Abstract: Aims and objectives: Evidence suggests that preparing patients for surgery using nonpharmacological strategies reduces their anxiety. However, there is no consensus on what the best practices are. This study aims to answer the question: Are interventions using nonpharmacological therapies effective in reducing preoperative anxiety?
Background: Preoperative anxiety causes physiological and psychological adverse effects, with a negative effect on postoperative recovery.
Introduction: According to the World Health Organization, between 266 and 360 million surgical procedures are performed annually worldwide, and it is estimated that more than 50% of patients will experience some degree of preoperative anxiety.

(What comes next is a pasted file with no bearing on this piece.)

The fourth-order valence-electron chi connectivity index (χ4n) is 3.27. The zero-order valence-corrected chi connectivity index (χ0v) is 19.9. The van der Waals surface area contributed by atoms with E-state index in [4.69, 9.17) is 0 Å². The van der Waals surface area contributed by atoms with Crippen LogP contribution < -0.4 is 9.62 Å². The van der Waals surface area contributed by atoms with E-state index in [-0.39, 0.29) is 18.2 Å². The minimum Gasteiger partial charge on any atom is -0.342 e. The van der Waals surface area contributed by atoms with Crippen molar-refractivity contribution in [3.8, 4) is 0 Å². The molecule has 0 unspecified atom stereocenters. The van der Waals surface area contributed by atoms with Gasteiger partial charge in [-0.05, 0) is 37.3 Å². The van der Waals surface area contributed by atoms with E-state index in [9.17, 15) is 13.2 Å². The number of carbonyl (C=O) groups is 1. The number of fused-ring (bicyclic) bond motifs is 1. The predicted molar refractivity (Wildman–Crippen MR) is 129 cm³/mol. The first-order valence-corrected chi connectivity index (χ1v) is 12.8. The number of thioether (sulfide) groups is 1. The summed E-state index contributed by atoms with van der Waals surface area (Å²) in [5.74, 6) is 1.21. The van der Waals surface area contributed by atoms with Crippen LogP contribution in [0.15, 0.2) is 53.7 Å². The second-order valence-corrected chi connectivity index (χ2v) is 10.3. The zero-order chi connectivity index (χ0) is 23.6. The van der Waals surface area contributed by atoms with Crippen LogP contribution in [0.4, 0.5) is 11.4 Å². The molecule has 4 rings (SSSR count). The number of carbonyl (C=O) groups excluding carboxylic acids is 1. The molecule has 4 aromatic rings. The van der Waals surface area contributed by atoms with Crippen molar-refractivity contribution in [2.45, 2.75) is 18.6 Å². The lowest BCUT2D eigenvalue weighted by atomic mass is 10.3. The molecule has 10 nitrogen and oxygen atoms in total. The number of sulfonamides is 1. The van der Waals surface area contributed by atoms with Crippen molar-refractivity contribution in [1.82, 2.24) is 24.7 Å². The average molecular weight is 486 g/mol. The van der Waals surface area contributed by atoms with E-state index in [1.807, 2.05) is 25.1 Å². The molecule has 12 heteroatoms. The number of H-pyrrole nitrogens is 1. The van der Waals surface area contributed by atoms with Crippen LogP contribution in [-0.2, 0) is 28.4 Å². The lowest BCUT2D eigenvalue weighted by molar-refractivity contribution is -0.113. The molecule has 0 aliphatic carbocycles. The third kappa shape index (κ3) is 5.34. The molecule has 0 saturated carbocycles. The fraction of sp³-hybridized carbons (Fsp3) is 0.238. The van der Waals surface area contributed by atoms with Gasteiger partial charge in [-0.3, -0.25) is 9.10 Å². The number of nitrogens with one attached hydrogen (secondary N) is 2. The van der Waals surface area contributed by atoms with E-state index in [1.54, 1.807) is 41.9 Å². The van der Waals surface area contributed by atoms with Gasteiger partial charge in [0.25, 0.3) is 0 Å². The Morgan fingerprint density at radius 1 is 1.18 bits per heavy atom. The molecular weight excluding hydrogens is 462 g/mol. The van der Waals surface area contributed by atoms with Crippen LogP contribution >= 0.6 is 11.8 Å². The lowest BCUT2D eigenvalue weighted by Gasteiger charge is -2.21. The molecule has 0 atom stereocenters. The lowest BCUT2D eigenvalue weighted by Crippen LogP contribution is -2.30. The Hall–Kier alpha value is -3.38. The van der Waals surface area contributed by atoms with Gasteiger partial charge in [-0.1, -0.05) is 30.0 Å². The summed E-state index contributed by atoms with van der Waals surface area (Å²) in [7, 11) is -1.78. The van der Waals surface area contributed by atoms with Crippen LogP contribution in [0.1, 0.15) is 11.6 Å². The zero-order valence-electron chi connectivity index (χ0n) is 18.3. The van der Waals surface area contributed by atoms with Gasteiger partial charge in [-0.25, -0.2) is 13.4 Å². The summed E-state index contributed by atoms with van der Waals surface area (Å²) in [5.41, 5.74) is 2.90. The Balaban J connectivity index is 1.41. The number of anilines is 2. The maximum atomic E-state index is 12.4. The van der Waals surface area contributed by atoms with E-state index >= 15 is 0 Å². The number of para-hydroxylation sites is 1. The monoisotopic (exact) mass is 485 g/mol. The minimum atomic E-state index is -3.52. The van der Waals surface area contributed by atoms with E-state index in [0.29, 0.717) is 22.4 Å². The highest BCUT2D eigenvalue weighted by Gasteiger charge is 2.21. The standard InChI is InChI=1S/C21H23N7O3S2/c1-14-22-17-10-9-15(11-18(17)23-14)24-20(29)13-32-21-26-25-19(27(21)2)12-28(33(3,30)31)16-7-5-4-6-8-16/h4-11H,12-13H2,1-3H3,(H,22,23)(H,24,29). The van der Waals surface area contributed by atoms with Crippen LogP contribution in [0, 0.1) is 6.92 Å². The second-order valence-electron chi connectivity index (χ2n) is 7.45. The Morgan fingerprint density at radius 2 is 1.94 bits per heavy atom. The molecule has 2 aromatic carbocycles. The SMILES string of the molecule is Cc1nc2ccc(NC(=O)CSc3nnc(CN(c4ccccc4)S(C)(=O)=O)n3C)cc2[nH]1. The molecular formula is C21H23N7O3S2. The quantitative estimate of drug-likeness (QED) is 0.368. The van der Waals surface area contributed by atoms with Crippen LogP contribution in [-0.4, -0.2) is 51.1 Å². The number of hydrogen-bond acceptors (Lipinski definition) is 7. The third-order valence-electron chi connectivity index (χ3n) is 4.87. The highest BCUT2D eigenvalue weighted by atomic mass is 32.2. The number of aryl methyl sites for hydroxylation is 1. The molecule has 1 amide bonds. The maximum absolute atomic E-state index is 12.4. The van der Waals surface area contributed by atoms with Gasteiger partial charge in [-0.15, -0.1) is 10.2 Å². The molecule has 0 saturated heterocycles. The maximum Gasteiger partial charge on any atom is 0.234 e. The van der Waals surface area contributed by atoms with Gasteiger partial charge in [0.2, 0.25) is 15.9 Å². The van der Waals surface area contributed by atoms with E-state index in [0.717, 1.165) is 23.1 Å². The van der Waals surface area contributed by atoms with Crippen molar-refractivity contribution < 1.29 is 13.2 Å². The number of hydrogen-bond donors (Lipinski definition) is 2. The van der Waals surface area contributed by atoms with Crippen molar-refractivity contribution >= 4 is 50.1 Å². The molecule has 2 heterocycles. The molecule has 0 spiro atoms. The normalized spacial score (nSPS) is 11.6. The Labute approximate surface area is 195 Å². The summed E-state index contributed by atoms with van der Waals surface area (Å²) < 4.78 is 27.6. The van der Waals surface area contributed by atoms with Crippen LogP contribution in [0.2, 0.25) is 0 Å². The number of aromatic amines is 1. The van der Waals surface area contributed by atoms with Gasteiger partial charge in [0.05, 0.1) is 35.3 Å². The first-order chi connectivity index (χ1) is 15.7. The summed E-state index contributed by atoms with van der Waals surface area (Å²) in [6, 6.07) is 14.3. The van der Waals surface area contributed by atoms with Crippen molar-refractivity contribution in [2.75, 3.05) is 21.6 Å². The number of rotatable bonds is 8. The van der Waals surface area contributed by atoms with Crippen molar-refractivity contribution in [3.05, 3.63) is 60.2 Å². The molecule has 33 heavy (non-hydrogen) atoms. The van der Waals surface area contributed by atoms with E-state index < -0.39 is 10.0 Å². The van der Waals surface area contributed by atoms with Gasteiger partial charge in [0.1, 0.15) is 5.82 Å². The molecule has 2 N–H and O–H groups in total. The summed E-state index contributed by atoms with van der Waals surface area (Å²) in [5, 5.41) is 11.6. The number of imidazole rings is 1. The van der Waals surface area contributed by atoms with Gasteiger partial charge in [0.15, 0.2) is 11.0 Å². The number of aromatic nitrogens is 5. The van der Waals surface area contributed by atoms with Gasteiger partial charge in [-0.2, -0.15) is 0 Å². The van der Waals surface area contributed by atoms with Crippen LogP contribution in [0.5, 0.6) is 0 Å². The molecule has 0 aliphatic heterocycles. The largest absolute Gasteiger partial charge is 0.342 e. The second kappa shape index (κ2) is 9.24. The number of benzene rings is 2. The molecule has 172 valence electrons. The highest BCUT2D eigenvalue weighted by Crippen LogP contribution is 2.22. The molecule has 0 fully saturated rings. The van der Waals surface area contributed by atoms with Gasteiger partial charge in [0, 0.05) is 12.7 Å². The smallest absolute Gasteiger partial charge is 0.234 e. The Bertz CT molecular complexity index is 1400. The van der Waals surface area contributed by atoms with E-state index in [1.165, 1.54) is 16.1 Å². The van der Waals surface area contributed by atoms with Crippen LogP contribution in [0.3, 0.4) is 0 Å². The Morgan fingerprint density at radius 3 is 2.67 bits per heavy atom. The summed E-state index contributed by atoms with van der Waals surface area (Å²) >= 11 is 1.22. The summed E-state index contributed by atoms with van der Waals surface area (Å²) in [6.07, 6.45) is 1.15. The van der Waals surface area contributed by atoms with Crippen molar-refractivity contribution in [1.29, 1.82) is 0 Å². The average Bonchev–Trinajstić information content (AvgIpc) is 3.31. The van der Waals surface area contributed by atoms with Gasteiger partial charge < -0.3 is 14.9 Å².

Design: Systematic review of systematic reviews with results of interventions aimed at mitigating preoperative anxiety.
Methods: A search was conducted for systematic reviews with meta-analyses published between 2012 and 2021 in Medline, Scopus, Web of Science and Cochrane Library. Quality was assessed using the AMSTAR-2 scale. The protocol was registered in PROSPERO.
Results: A total of 1016 studies were examined, of which 17 systematic reviews were selected, yielding 188 controlled trials with 16,884 participants. In adults, the most common intervention included music, followed by massage, in children virtual reality and clowns. Almost all controlled trials reported a reduction in preoperative anxiety after the intervention, of which almost half had statistically significant results.
Conclusion: Interventions that include music, massage and virtual reality reduce preoperative anxiety and have shown that they are cost-effective, minimally invasive and with a low risk of adverse effects. Preoperative anxiety can be reduced through a short-term intervention involving nursing professionals as an alternative or complement to drugs.
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